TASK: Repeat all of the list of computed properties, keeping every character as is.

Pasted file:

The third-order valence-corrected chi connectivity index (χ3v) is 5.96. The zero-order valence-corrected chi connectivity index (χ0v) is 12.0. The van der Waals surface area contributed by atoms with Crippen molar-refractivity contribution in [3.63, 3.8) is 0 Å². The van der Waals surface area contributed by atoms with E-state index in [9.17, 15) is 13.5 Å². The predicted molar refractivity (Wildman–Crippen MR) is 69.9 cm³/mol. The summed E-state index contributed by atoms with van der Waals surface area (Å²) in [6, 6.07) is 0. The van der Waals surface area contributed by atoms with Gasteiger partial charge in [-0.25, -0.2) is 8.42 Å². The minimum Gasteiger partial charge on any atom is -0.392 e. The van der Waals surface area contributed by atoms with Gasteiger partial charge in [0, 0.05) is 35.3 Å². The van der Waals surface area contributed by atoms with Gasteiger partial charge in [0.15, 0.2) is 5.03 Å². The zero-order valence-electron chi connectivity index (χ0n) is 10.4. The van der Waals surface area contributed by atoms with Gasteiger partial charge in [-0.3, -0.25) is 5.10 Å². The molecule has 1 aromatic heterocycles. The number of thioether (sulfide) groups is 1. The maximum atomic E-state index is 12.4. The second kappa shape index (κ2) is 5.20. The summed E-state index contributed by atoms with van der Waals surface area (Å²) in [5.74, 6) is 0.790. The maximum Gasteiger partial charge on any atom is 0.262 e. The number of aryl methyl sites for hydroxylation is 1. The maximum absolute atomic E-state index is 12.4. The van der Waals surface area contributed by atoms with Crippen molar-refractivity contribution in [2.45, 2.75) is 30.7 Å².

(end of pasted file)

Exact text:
The third-order valence-corrected chi connectivity index (χ3v) is 5.96. The zero-order valence-corrected chi connectivity index (χ0v) is 12.0. The van der Waals surface area contributed by atoms with Crippen molar-refractivity contribution in [3.63, 3.8) is 0 Å². The van der Waals surface area contributed by atoms with E-state index in [9.17, 15) is 13.5 Å². The predicted molar refractivity (Wildman–Crippen MR) is 69.9 cm³/mol. The summed E-state index contributed by atoms with van der Waals surface area (Å²) in [6, 6.07) is 0. The van der Waals surface area contributed by atoms with Gasteiger partial charge in [-0.25, -0.2) is 8.42 Å². The minimum Gasteiger partial charge on any atom is -0.392 e. The van der Waals surface area contributed by atoms with Gasteiger partial charge in [0, 0.05) is 35.3 Å². The van der Waals surface area contributed by atoms with Gasteiger partial charge in [0.15, 0.2) is 5.03 Å². The zero-order valence-electron chi connectivity index (χ0n) is 10.4. The van der Waals surface area contributed by atoms with Gasteiger partial charge in [-0.3, -0.25) is 5.10 Å². The molecule has 1 aromatic heterocycles. The number of thioether (sulfide) groups is 1. The maximum atomic E-state index is 12.4. The second kappa shape index (κ2) is 5.20. The summed E-state index contributed by atoms with van der Waals surface area (Å²) in [5.74, 6) is 0.790. The maximum Gasteiger partial charge on any atom is 0.262 e. The number of aryl methyl sites for hydroxylation is 1. The maximum absolute atomic E-state index is 12.4. The van der Waals surface area contributed by atoms with Crippen molar-refractivity contribution in [2.45, 2.75) is 30.7 Å².